Q: Between my graduate classes and full time office job, I’m exhausted and stressed out. I don’t have a lot of time to eat during the day since I’m so busy, so I usually grab fast food cause it’s quick and I survive on a lot of coffee. I wish I could be one of those girls who blows off steam at the gym, but I’m not. I unwind with a pint of ice cream or an entire pizza. It makes me feel better in the moment, but then I end up getting so upset with myself. I’ve gained a lot of weight in a short amount of time and it’s concerning. Any help would be appreciated!
A: Exhaustion and stress are a terrible combo when trying to lose weight. On the flip side, they are also great motivators to do so! Think of it this way-if you start eating healthier, you will have more energy to get through your day and you will feel better about yourself. Eating junk gives you spikes of energy (aka sugar highs) as it raises your blood sugar levels, so you do feel better in the moment. But then your body crashes. I used to work an office job and quickly learned my lesson that I could NOT eat bad because it left me feeling so unfocused. I’d want to literally fall asleep at my desk. If you get motivated to eat healthier, not only will you feel more energetic to tackle your classes and job, but those extra pounds will melt away and that’s one less thing to stress over.
Comfort food is called that for a reason. We’ve been conditioned to turn to food when we’ve had a bad day. And it does make us feel better…for a few minutes. But then we feel crappy again once the sugar boost is gone and we’re left with regrets. It’s a negative cycle, but one you can take control of. First, you have to be at the point where you are ready to make changes. You’re writing to me, so it sounds like you are. You’ve created some habits that are no longer serving you, Now it’s time to replace them with positive habits.
Let’s start with your motivation. Why do you want to start making healthier eating choices? Post your list somewhere you can see it daily.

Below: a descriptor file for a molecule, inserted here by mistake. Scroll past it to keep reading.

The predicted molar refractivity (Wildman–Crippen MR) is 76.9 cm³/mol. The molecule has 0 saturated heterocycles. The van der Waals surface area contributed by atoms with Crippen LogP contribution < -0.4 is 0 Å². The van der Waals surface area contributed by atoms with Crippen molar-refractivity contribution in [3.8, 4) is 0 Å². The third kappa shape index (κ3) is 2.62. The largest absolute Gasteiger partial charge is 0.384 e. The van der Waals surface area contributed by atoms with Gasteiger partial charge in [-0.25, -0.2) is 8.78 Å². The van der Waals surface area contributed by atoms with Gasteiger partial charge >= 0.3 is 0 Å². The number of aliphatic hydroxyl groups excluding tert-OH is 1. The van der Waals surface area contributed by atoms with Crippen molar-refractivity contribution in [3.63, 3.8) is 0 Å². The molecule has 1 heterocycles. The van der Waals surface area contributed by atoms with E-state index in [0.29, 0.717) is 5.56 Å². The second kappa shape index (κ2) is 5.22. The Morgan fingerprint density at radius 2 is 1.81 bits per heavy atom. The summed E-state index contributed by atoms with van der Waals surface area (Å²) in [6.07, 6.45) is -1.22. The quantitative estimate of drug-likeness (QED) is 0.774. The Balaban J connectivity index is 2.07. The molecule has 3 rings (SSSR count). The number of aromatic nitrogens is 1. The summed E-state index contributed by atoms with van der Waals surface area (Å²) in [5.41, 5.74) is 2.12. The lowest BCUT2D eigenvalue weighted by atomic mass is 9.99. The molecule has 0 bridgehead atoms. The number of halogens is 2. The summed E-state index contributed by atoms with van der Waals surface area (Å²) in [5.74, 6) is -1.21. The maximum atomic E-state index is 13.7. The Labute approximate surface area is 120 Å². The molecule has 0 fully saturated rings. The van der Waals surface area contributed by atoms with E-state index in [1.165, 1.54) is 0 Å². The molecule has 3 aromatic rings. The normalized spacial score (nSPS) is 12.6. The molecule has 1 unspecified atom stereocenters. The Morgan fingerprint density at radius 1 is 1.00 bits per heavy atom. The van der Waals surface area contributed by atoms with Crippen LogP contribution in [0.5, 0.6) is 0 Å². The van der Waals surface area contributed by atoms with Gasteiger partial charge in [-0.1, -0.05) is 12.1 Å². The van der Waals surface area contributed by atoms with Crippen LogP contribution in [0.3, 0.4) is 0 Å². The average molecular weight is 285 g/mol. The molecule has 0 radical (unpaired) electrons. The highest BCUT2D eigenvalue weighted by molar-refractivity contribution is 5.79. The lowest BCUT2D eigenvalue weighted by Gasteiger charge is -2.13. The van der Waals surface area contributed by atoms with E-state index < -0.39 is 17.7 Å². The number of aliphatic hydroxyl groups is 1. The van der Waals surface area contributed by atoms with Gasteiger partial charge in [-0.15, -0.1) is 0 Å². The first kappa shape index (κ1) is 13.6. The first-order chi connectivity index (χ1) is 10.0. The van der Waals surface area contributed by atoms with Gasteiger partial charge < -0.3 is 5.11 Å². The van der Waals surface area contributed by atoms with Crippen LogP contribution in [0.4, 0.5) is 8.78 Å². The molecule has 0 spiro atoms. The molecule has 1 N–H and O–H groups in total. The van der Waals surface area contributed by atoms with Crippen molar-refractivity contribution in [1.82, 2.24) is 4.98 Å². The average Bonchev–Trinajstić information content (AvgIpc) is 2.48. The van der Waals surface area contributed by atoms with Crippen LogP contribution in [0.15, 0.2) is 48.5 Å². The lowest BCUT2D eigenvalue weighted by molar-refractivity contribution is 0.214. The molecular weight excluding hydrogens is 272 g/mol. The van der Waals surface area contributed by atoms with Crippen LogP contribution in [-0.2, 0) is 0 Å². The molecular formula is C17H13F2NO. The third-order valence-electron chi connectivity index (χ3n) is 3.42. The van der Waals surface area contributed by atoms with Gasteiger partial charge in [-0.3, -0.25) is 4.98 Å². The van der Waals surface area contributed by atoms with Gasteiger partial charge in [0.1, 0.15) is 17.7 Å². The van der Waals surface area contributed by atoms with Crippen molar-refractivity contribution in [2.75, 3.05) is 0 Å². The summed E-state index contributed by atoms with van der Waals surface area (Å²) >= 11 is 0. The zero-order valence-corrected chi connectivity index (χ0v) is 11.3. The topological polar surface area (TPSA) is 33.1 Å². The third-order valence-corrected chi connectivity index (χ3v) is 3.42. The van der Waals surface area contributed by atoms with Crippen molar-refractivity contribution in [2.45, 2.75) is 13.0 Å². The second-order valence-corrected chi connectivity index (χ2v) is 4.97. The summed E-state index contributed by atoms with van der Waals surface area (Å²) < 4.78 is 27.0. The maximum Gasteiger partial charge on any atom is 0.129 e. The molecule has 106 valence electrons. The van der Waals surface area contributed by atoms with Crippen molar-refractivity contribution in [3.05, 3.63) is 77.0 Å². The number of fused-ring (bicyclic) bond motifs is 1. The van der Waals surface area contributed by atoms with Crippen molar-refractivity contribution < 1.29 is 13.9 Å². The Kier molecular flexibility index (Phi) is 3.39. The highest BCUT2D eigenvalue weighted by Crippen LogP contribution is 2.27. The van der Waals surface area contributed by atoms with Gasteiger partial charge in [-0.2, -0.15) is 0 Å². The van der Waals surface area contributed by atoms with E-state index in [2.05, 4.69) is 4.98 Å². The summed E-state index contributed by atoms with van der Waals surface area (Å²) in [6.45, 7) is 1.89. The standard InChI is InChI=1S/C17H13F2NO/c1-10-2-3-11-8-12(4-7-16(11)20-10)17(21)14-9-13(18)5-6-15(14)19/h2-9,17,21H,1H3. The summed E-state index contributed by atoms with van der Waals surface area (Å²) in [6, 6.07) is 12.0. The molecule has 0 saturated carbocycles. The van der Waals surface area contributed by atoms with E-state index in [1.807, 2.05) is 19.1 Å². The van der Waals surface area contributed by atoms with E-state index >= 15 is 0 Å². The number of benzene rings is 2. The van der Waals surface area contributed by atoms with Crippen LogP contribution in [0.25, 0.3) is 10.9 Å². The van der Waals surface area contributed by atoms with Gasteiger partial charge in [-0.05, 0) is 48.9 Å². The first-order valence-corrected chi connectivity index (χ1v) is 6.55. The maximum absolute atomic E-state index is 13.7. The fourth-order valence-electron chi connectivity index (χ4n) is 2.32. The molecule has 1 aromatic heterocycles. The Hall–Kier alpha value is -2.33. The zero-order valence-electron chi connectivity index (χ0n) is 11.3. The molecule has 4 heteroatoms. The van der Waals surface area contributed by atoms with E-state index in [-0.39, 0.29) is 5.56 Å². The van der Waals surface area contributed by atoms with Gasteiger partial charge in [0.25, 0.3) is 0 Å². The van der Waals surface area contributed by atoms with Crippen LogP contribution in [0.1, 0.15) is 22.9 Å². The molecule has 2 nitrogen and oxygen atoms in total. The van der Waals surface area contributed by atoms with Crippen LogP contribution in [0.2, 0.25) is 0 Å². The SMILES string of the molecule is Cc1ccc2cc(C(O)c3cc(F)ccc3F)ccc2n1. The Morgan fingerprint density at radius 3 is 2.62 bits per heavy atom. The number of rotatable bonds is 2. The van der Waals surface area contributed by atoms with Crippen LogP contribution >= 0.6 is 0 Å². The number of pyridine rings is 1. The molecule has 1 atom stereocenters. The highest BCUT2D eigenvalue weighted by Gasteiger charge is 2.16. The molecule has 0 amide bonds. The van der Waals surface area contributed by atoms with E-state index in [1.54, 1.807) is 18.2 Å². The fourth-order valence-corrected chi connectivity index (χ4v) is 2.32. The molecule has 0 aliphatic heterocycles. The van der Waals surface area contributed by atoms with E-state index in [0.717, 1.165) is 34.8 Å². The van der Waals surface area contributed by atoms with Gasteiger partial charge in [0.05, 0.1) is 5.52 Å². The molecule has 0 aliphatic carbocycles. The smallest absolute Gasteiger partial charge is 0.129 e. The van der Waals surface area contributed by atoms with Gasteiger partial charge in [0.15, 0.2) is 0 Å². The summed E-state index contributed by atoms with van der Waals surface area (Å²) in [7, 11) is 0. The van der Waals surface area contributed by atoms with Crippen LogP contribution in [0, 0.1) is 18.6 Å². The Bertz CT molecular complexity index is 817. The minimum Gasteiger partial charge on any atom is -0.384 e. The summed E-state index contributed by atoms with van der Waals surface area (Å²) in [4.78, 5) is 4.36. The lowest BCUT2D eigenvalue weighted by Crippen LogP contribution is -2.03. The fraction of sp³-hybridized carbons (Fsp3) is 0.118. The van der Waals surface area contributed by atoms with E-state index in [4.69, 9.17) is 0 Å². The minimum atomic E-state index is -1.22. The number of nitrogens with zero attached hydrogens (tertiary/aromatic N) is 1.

What’s your intention? This is different than setting a goal to lose 20 lbs. Intention is about a creating a lifestyle. You might have the intent to eat foods that nourish your body and make you feel vibrant, as an example. Way better than saying I have to restrict myself for the next 4 weeks on this diet and then gain it all back.
Now it’s time to create an action plan so you can replace those habits. Success is found in your daily routine. You’re short on time, so why not order from one of those healthy food services that delivers ingredients or precooked meals? Or dedicate an hour on Sunday for meal prep for the week. Stock up on healthy snacks for the office, like nuts, apples, berries, yogurt, granola, veggies, hummus etc. Try taking your time when you eat and be more mindful. Enjoy each bite and stop eating when you feel full. (Fun fact: it takes 20 min for us to get the full sensation of fullness.) Maybe find a coworker who also wants to eat healthier and hold each other accountable.
Also, can you get up just a half hour earlier and workout at home? Getting your endorphins pumping first thing in the AM has it’s perks. “You will be more awake and ready to tackle your day by giving yourself that extra energy boost. Working out can increase your mental clarity for four to 10 hours post-exercise,” according to the Huff Po. You continue to burn calories throughout the day, too. I know that exercise isn’t really your thing, but there are a million ways to get moving. Pick one and give it a try-ride your bike, walk, yoga, dance, pilates, find short workout videos online, kickboxing, weights, tennis, jogging, sports.
Will you have days that you screw up and eat something you regret? YES and that’s okay. This is a process and there will be progress and setbacks. Strive to create a balanced way of eating. Also, check out my post on using cognitive behavioral therapy (CBT) skills to manage your eating here.